Hanson Lysterfield Quarry
Hanson Construction Materials Pty Ltd (Hanson) has operated the hard rock quarry in Lysterfield since it took over from Pioneer Concrete (VIC) Pty Ltd in 2000.
The quarry has been in operation since 1979.
The Lysterfield quarry site is approximately 35 kms south east of Melbourne and is situated on private land owned by Hanson. The total area of the work authority is 76.51 ha.
Annual production of rock from the extractive site is approximately 1.2 million tonnes and is primarily used for concrete.
In April 2016 Hanson established the Lysterfield Quarry Community Reference Group (CRG).
The purpose of the group is to expand the community’s knowledge of quarry operations and provide an opportunity for the community to contribute to future planning at the site. The CRG gives residents an opportunity to ask questions and access information about the operation of the quarry.
For more information about how to join the Lysterfield Quarry CRG or any enquiries, please visit the Hanson website or contact Hanson directly:
Lachlan McRae - Quarry Manager
Telephone: 0428 917 538
Rob Francis - Development Manager
Telephone: 0407 530 262
Matters of Public Interest
Earth Resources Regulation meets regularly with Knox City Council, the Environment Protection Authority and Department of Transport to discuss community and regulatory matters relating to the Lysterfield quarry sites.
Earth Resources Regulation inspectors have attended the quarry several times in mid-2020 to address concerns raised by the community, notably truck movements and blasting noise and vibration. Hanson was directed to stop truck movements occurring outside of approved operating hours and complied with this requirement.
There may be other activities onsite that are allowed under the current work plan conditions that nearby residents may be able to hear outside of operation hours.
Blasting is sometimes a necessary part of quarry operations. Hanson Lysterfield conducts blasting as part of its regular operations. Blasting is usually conducted once or twice a week and local residents can sign up for text message alerts for blasting events by contacting the quarry.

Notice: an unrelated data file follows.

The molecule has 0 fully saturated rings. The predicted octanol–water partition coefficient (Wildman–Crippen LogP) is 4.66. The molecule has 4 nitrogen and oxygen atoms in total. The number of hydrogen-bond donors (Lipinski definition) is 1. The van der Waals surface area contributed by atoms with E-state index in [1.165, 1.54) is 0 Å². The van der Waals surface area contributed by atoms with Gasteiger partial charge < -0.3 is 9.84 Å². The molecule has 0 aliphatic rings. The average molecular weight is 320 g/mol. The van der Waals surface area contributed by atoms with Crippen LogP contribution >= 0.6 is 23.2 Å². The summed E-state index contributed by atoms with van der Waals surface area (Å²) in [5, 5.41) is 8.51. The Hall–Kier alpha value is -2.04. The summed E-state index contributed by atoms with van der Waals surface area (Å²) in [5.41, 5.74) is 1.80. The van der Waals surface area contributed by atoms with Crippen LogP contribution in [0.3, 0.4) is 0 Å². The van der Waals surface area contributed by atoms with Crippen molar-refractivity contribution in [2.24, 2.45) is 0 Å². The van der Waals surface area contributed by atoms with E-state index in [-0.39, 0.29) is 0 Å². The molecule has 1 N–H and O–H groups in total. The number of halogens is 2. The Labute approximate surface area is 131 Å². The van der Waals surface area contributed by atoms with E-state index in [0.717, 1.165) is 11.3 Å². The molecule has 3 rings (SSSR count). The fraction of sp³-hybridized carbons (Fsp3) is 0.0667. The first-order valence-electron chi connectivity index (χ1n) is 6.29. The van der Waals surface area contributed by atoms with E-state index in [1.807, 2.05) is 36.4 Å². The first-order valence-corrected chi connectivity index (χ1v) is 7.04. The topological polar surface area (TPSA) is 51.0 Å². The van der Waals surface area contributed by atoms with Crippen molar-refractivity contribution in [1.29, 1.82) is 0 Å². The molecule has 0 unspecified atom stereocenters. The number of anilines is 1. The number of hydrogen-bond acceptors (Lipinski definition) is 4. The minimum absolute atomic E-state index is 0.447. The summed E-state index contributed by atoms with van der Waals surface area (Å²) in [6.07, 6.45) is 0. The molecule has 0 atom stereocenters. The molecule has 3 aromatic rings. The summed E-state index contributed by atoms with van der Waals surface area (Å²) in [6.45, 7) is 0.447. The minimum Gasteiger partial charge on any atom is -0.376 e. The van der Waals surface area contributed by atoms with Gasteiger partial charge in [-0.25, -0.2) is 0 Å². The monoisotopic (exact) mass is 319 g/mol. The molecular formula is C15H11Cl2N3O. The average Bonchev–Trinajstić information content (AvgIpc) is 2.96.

Blasting activity is highly regulated, and Hanson must comply with these regulations. Earth Resources Regulation regularly checks blast monitoring data, collected by consultants, for compliance.
Blast monitoring is conducted across multiple locations (including three residential properties) around the Lysterfield quarry site.
A blast monitoring data review during 2020 shows Hanson Lysterfield blasting to be within the regulated limits. Nearby residents are likely to experience the noise and vibration from blasting, even though they are within the prescribed limits. The work plan conditions only allow for blasting from 10.00 am to 4.00 pm Monday to Friday.
To manage offsite dust, recommended distance from the activity boundary of a quarry to the nearest sensitive land use, including residences, are outlined in EPA guidelines 1518; Recommended Separation Distances for Industrial Residual Air Emissions.
These guidelines recommend a buffer of at least 500 m. If a quarry wishes to operate within the buffer, they must adequately demonstrate that all risks are appropriately managed. In the case of Hanson, the extraction operation is separated from the residences by a prominent range of hills.
Major changes to a work plan, such as an expansion to a site, generally requires a planning permit to be approved by the local council or in some cases, the Minister for Planning. The community has an opportunity to express their views in relation to the application as part of this process.
Prior to this step, Earth Resources Regulation assess and provide statutory endorsement of quarry expansion plans only when satisfied that the measures contained in the proposed work plan to be adopted by the operator can adequately protect public safety, adjoining land, infrastructure and the environment in line with requirements of the Mineral Resources (Sustainable Development) Act 1990. Information provided as part of the statutory endorsement process is confidential and, as highlighted above, community input occurs as part of the planning permit process before any decision is made.
As part of Earth Resources Regulation’s endorsement process, other regulatory bodies and agencies review the application and may request changes or apply conditions to the work plan or variation application. For example, the Department of Transport may review an application to determine the traffic impact. Other agencies include the EPA, WorkSafe Victoria and local council.
Page last updated: 16 Dec 2020